South African kwaito group Mafikizolo underscored their comeback this week with the release of the video for “Khona” off their new album, Reunited. The video which also features vocals from Uhuru and Mapiano, takes the group back to the village with brightly colored Ndebele wall paintings, Basotho blankets and flamboyant dancing. Since its debut in December, Khona has already become a global club hit and this video will further prove that Nhlanhla Nciza and Theo Kgosinkwe still got it:
Nostalgia for returning to the traditional village life in South Africa must be widespread amidst neoliberal disenchantment because DJ Ganyani and FB also return to their Tsonga roots in the video for “Xigubu”.
Nigerians Show Dem Camp, with Poe and Boj, give us a laid back song for the summer in “Feel Alright”. Ha!!!!!
More proof that high-energy kuduro music is designed for all ages comes from Angola where Gege Kuya Bwe and company live the kuduro life in the video “Batata”. With trademark Angolan style, this dance-heavy video likely doesn’t feature anyone over the age of 7.
Sinkane drops another stellar video from his impressive Mars album with the song “Warm Spell”. In this retro-feeling video, an entrancing guitar riff is overlaid with even more entrancing visuals of lithe, graceful women and flowers. Legendary painter Georgia O’Keefe would certainly approve.
In their video for “That Lazy Song” rising stars Black Motion demonstrate what makes South African house music so unique. Its well crafted beat is infused perfectly with smooth jazz rhythms and hypnotic vocals. Perfect for the impeccably dressed to get down.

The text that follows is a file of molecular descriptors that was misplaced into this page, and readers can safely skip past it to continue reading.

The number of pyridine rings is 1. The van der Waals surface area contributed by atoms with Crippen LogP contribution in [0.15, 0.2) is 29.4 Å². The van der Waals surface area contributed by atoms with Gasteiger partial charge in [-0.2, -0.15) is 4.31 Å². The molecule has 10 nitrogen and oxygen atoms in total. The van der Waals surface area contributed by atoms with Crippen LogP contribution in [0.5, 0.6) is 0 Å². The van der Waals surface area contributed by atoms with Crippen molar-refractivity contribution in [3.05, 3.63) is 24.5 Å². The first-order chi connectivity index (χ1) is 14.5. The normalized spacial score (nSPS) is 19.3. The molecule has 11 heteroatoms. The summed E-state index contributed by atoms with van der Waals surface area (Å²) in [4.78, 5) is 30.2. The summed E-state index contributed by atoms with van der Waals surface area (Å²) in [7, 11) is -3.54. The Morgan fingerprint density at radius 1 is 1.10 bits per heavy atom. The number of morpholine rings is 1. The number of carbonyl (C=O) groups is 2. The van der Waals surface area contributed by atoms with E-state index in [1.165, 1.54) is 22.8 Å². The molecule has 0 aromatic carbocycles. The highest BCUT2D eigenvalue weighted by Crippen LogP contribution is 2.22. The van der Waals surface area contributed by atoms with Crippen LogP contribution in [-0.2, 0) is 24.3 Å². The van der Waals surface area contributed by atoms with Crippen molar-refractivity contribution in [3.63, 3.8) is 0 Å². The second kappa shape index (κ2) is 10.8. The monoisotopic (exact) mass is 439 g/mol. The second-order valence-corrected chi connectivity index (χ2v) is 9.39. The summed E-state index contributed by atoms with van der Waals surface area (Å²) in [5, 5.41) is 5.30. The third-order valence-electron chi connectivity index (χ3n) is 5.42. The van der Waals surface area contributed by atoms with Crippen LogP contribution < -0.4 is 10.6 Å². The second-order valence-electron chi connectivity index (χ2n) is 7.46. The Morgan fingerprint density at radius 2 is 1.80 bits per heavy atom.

Meanwhile in The Gambia… hip hop crew S.T. Da Gambian Dream use their Mandinka flows as a vehicle to express the frustrations of youth in the country and while they’re at it, talk a little shit.
There’s a new video for French rapper Fababy (real name: Fabrice Ayékoué):
Jazz band Stone Ground Souls, which features members from Zimbabwe, South Africa and the United States, performed this past week in Lesotho. In this live video for the song “Roots Grown Deep”, the group’s resident sand-painter Tawanda Mhandu creates an ever-evolving masterpiece amidst the wailing of brass. They call their style “Musical-Visual Synthesis”.
And staying in the jazz vein, Alissa Sanders croons “Dindi” in a video shot by the Nigerian-British artist Zina Saro-Wiwa. The daughter of the Ogoni activist/writer Ken Saro-Wiwa, who was executed by Nigeria’s Abacha regime, Zina has been paving her own artistic path for awhile now. She recently completed a fascinating three-part video installation called Eaten by the Heart that was commissioned by the Menil Collection for their exhibition The Progress of Love.